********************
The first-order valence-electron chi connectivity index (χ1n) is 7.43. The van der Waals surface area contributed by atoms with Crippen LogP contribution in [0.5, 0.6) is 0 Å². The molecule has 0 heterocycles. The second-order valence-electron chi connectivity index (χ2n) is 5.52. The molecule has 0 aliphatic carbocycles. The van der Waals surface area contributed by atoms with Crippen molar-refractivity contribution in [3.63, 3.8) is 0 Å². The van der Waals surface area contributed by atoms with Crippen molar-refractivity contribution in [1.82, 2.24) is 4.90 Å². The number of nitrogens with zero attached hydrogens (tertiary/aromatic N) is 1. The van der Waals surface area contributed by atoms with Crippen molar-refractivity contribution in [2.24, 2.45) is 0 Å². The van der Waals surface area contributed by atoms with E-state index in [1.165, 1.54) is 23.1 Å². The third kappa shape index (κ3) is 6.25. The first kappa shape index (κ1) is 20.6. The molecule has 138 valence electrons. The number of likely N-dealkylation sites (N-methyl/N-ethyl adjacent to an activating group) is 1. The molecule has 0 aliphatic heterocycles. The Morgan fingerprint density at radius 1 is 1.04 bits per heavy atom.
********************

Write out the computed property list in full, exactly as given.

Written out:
The first-order valence-electron chi connectivity index (χ1n) is 7.43. The van der Waals surface area contributed by atoms with Crippen LogP contribution in [0.5, 0.6) is 0 Å². The molecule has 0 heterocycles. The second-order valence-electron chi connectivity index (χ2n) is 5.52. The molecule has 0 aliphatic carbocycles. The van der Waals surface area contributed by atoms with Crippen molar-refractivity contribution in [3.63, 3.8) is 0 Å². The van der Waals surface area contributed by atoms with Crippen molar-refractivity contribution in [1.82, 2.24) is 4.90 Å². The number of nitrogens with zero attached hydrogens (tertiary/aromatic N) is 1. The van der Waals surface area contributed by atoms with Crippen molar-refractivity contribution in [2.24, 2.45) is 0 Å². The van der Waals surface area contributed by atoms with E-state index in [1.165, 1.54) is 23.1 Å². The third kappa shape index (κ3) is 6.25. The first kappa shape index (κ1) is 20.6. The molecule has 138 valence electrons. The number of likely N-dealkylation sites (N-methyl/N-ethyl adjacent to an activating group) is 1. The molecule has 0 aliphatic heterocycles. The Morgan fingerprint density at radius 1 is 1.04 bits per heavy atom.